Chinatown Him Mark Lai Library
San Francisco, California
THE VICE PRESIDENT: Well, I want to thank all of the elected officials and community leaders who are here to join me for this very important conversation, which is about our small businesses and what we can do to support them, what we can do to support the owners and the leaders of these small businesses. Because they truly are not only business leaders, they are community leaders, they are civic leaders.
And the work they do is the work of — of encouraging innovation, encouraging ambition and aspiration. The work they do is about supporting the members of — of their community within the neighborhood, but down the street. All of society benefits from their work.
And as we have discussed, half of America’s workforce works for or runs a small business. So, we are talking about a substantial number of people who benefit the entire economy of our nation.
I want to thank Mayor Breed for your leadership and for being here.
President of the Board of Supervisors Aaron Peskin; City Attorney David Chiu; Connie Chan, member of the Board of Supervisors — for your leadership. It definitely — and the work that we do to support small businesses requires that kind of partnership between government and also between our community banks.
And members of the — the CDFI community are here, along with SBA to talk about how we can continue to invest in a smart way.
A lot of the work our administration has done to support small businesses has been to invest in community banks, also known as CDFIs. And the reason is pretty simple: They are situated in the neighborhood, in the community. They understand the culture. They understand the mores. They understand the needs. They understand the capacity in a way that the big banks don’t always.
And so, when we are able to invest, as we have done — back when I was in the Senate, we put 12 billion more dollars into the community banks. And we are now creating more partnerships with a lot of the bigger financial institutions to also invest in the community banks in a way that we can support small businesses.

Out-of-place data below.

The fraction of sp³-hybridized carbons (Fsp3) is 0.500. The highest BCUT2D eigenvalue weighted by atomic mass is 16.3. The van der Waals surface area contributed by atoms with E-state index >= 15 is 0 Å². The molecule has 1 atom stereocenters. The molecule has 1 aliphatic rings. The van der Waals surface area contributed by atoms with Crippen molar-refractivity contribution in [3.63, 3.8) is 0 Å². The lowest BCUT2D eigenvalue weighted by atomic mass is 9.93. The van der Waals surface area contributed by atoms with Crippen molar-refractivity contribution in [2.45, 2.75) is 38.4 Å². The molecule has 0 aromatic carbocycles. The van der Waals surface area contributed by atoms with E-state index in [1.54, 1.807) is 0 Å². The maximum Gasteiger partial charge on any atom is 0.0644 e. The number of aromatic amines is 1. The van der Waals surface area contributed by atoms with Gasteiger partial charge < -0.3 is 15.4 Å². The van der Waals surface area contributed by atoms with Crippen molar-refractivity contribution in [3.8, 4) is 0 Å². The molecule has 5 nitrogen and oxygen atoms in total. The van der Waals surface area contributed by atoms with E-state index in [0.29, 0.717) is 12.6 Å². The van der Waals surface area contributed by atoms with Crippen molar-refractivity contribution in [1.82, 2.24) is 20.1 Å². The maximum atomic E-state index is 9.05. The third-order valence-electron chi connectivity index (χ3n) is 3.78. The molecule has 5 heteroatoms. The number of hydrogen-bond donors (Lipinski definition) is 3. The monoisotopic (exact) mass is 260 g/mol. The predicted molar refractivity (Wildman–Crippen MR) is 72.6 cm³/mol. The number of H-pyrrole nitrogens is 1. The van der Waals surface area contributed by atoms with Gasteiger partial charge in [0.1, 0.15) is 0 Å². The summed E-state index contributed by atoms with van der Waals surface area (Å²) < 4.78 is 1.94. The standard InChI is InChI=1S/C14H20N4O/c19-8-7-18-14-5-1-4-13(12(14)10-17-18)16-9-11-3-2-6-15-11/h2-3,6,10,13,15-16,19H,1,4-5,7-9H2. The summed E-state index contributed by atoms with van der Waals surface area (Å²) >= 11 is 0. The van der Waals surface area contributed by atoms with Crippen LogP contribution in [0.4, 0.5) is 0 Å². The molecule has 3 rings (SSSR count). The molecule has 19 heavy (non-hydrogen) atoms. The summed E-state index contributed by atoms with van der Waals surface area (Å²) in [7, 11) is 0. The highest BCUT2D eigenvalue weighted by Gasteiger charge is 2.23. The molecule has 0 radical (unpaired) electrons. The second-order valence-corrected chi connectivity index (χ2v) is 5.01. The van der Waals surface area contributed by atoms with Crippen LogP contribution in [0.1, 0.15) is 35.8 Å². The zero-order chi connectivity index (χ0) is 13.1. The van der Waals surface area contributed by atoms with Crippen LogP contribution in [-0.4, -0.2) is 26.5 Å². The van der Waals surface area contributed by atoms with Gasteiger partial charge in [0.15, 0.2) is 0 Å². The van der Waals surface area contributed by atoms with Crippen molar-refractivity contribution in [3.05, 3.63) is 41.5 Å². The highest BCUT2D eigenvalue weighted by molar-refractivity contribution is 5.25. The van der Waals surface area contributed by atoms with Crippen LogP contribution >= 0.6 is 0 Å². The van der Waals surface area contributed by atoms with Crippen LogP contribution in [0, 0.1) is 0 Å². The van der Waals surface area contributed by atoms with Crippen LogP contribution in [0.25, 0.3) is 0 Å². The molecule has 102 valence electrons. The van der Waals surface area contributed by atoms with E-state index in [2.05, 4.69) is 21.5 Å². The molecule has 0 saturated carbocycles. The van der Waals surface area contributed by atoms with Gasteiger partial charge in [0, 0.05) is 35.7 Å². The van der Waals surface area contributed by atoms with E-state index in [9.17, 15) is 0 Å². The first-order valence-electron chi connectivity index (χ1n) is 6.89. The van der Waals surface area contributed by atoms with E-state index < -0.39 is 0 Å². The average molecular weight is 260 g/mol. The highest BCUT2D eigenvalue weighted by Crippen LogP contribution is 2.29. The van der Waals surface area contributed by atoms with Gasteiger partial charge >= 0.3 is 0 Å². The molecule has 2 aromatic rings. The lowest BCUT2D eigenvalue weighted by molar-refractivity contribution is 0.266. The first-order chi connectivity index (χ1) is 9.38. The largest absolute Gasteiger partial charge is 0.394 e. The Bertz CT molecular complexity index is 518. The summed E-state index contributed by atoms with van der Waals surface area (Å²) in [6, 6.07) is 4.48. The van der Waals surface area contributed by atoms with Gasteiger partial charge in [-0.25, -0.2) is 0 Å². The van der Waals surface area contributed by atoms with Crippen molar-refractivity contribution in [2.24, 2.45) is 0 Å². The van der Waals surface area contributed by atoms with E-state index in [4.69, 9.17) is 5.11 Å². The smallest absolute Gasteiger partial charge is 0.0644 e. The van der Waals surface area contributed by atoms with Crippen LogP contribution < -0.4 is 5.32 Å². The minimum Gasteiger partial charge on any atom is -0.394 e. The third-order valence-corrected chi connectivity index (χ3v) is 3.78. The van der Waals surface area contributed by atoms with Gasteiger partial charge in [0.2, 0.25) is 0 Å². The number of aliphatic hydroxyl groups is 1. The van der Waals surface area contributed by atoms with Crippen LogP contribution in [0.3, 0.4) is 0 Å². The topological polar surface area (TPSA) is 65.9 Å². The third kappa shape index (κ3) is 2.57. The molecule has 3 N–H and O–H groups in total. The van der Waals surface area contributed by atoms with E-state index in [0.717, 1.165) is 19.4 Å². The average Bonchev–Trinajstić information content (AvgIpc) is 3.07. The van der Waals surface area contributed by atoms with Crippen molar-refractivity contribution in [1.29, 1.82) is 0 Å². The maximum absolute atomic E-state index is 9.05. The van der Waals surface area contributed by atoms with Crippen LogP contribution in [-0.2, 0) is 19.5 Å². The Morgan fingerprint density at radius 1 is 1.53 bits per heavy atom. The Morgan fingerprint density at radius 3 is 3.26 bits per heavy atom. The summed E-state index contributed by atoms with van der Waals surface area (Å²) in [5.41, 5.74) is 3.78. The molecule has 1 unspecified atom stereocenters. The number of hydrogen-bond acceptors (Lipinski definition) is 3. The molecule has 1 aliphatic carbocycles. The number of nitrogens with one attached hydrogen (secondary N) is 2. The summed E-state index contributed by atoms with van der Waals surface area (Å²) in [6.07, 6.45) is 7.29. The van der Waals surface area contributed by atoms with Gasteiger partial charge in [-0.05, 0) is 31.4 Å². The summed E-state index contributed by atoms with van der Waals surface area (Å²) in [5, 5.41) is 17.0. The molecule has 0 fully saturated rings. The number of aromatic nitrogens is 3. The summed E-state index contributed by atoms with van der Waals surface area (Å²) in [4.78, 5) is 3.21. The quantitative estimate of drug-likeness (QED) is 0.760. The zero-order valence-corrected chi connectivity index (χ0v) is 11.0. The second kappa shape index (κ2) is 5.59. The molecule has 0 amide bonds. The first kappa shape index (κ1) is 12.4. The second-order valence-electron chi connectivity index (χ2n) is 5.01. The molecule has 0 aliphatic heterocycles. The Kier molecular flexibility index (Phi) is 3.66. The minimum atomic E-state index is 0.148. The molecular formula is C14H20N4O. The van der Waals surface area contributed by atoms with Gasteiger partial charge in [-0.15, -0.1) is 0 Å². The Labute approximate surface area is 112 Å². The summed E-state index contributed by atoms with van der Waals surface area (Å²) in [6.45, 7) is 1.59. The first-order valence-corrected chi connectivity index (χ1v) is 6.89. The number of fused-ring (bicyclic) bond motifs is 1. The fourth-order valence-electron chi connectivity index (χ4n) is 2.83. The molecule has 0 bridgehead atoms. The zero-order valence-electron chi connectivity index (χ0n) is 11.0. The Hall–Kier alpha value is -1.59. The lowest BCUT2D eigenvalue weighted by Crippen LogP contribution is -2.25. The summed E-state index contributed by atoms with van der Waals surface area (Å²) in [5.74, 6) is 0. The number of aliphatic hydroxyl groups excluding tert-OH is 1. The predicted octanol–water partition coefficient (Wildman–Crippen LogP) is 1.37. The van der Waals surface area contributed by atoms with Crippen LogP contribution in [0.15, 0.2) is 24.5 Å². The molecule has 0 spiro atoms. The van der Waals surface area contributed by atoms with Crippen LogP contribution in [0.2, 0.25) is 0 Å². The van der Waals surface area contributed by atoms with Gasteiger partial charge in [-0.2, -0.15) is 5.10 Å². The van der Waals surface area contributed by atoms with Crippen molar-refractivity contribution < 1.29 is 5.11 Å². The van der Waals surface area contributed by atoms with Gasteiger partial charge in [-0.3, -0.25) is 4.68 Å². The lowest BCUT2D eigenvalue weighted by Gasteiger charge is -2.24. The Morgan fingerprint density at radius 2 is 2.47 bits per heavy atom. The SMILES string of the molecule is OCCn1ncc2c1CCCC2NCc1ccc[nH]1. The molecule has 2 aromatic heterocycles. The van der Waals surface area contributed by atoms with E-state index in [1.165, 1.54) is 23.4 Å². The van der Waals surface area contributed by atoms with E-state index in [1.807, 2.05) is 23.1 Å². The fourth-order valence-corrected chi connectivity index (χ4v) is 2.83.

The work that these community bank — CDFIs — are doing is not only about a loan; it is about helping a small-business owner believe in their capacity and then have the resources that are necessary to successfully run a small business.
So that might include giving some support and feedback around how to deal with payroll, how to deal with taxes, how to think about investing in the capital of the business so that the business can grow and thrive.
So, I want to thank everybody who is here. The work of our administration, in the last two years, has resulted, in these two years, the largest growth of small businesses in America for any two-year period in our history. And it has been very intentional.
The work we did at the height of the pandemic was about making sure that our small businesses could stay open. But the work has also been about an investment in the medium- and the long-term to grow small businesses in America, which, by extension, means growing the job market, growing jobs, and allowing communities to thrive.
In particular, it is an interesting fact — and then our Administrator Guzman of the Small Business Association — Administration mentioned this to me — the work that we have done as an administration — for example, with the Inflation Reduction Act and the CHIPS and Science Act, coupled with the Bipartisan Infrastructure Law — is in total going to put trillions of dollars into our economy in a number of ways.
And one way that I’m most excited about is around a clean energy economy, around building up resilience and adaptation as it relates to the extreme climate that we are experiencing as a country and as a world.
We are investing in American manufacturing. We are investing in the idea that we have the talent, we have the skills to actually grow what we can do as a nation in terms of building here and investing in innovation in a new economy, a clean energy economy.
How does that connect with small businesses? Seventy-five percent of manufacturing companies in America are 20 or fewer employees. These are small businesses.
So, we have folks here who understand software, who understand startup work, who understand what it means to think about technology and innovation in terms of the future of our country. And most of that is being generated by small businesses.
So, the connections are very real. They are very clear.
And for all of those reasons, this is an important conversation we are having this afternoon.
And I want to thank, again, all the elected leaders and community leaders for your work.
And, with that, let’s begin our discussion. Thank you.